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A landmark suit filed in California is putting some of the biggest producers of plastic on trial. Coca-Cola. Nestlé. Pepsi. Mars. P&G. These are some of the world’s most iconic brands. They are also some of the biggest plastic polluters on the planet. They sell goods in single-use plastic containers, which end up in our oceans and never biodegrade. Whether we buy their products or not, we’re all affected by their footprint. And in turn, a landmark lawsuit by the Plastic Pollution Coalition and Earth Island Institute has been filed in California against all of the aforementioned corporations and several other major food, beverage, and consumer product companies. The groups are suing for damages to repair the problem of plastic waste. Read Full Story

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Garbage has never looked as cool as these Pacific Garbage Patch sunglasses

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The first product to come from the Ocean Cleanup’s efforts to remove plastic from the ocean are these Yves Behar-designed shades. Late in 2019, the Ocean Cleanup crew returned from the Great Pacific Garbage Patch with its first load of plastic waste harvested from the ocean during a pilot test of its trash-fighting technology , proving that it could skim plastic off the surface of the water. But then came the next hurdle in the company’s yearslong quest to prove its effectiveness: how to recycle that plastic so it didn’t become waste again. Read Full Story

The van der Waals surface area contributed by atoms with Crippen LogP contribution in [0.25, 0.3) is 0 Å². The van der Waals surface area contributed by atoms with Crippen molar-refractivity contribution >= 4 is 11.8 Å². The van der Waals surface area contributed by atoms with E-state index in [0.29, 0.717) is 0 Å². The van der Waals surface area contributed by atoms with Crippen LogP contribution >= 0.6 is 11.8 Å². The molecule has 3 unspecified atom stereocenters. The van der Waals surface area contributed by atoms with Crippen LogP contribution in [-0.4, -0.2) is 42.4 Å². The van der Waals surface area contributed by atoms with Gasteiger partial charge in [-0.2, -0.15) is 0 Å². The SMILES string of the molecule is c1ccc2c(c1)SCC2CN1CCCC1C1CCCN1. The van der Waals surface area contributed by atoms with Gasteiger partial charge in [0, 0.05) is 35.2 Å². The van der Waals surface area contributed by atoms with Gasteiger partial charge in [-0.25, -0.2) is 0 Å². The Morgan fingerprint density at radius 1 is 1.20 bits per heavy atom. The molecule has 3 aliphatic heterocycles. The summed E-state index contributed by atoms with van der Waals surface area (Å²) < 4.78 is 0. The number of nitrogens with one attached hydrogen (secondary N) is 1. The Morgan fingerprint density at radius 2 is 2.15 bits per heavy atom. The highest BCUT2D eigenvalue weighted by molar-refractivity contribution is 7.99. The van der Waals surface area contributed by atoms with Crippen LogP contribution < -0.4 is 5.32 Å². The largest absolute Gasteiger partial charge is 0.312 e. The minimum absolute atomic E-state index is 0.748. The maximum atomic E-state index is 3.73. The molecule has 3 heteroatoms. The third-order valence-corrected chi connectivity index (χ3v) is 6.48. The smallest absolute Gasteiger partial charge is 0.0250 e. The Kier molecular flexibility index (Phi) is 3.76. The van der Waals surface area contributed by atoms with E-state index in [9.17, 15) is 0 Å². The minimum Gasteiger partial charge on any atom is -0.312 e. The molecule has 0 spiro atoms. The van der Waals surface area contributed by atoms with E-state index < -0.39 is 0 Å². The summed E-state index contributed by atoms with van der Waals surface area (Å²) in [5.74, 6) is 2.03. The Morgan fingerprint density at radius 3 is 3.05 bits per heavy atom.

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Ocean plastic is on track to triple by 2040

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But there is a path to stopping it. Plastic pollution in the ocean is on track to get a lot worse: In two decades, if business continues as usual, there will be nearly three times as much plastic waste leaking into the ocean every year, according to a new analysis. By 2040, since the existing plastic in the ocean isn’t degrading, there could be a cumulative total of 600 million tons of plastic in the water. But solutions exist now to eliminate the vast majority of the new waste. Read Full Story

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The U.S. is one of the world’s worst ocean plastic polluters

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Though the U.S. made up around 4% of the global population in 2016, it produced 17% of the world’s plastic waste. Americans may have a distorted view about what happens to the incredible amount of plastic we use. Despite decades of discussion about the importance of recycling, only around half of Americans can leave their recyclables at the curb with the garbage. And even when old plastic bottles or packages do end up in recycling bins, they often aren’t recycled (though glass and aluminum are). Instead, they end up being shipped to other countries that don’t have adequate recycling infrastructure to handle the waste. Because of this, a new study calculates that the U.S. is one of the world’s largest contributors to ocean plastic pollution, ranking just behind Indonesia and India. Read Full Story